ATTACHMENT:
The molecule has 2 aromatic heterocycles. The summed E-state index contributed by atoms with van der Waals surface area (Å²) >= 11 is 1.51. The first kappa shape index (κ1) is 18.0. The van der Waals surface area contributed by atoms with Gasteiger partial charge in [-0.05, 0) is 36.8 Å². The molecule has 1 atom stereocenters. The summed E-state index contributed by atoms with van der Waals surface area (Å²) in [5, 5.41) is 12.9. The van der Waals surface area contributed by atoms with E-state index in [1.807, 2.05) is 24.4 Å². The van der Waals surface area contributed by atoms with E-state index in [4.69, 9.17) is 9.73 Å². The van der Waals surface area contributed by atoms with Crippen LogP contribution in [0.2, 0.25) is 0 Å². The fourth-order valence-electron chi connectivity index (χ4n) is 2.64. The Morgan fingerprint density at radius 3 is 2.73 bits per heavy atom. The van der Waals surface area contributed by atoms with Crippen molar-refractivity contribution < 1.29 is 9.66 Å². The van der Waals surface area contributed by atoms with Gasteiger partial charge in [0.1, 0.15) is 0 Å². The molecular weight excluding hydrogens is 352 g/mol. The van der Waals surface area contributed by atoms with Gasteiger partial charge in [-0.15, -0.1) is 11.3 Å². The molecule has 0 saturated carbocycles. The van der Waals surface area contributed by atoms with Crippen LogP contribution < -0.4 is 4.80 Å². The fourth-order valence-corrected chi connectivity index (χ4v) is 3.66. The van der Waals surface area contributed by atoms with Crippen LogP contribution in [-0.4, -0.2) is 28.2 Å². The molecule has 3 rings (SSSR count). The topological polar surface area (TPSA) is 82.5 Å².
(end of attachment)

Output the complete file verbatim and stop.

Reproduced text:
The molecule has 2 aromatic heterocycles. The summed E-state index contributed by atoms with van der Waals surface area (Å²) >= 11 is 1.51. The first kappa shape index (κ1) is 18.0. The van der Waals surface area contributed by atoms with Gasteiger partial charge in [-0.05, 0) is 36.8 Å². The molecule has 1 atom stereocenters. The summed E-state index contributed by atoms with van der Waals surface area (Å²) in [5, 5.41) is 12.9. The van der Waals surface area contributed by atoms with E-state index in [1.807, 2.05) is 24.4 Å². The van der Waals surface area contributed by atoms with E-state index in [4.69, 9.17) is 9.73 Å². The van der Waals surface area contributed by atoms with Crippen LogP contribution in [0.2, 0.25) is 0 Å². The fourth-order valence-electron chi connectivity index (χ4n) is 2.64. The Morgan fingerprint density at radius 3 is 2.73 bits per heavy atom. The van der Waals surface area contributed by atoms with Crippen molar-refractivity contribution < 1.29 is 9.66 Å². The van der Waals surface area contributed by atoms with Gasteiger partial charge in [0.1, 0.15) is 0 Å². The molecular weight excluding hydrogens is 352 g/mol. The van der Waals surface area contributed by atoms with Gasteiger partial charge in [-0.15, -0.1) is 11.3 Å². The molecule has 0 saturated carbocycles. The van der Waals surface area contributed by atoms with Crippen LogP contribution < -0.4 is 4.80 Å². The fourth-order valence-corrected chi connectivity index (χ4v) is 3.66. The van der Waals surface area contributed by atoms with Crippen LogP contribution in [-0.4, -0.2) is 28.2 Å². The molecule has 3 rings (SSSR count). The topological polar surface area (TPSA) is 82.5 Å².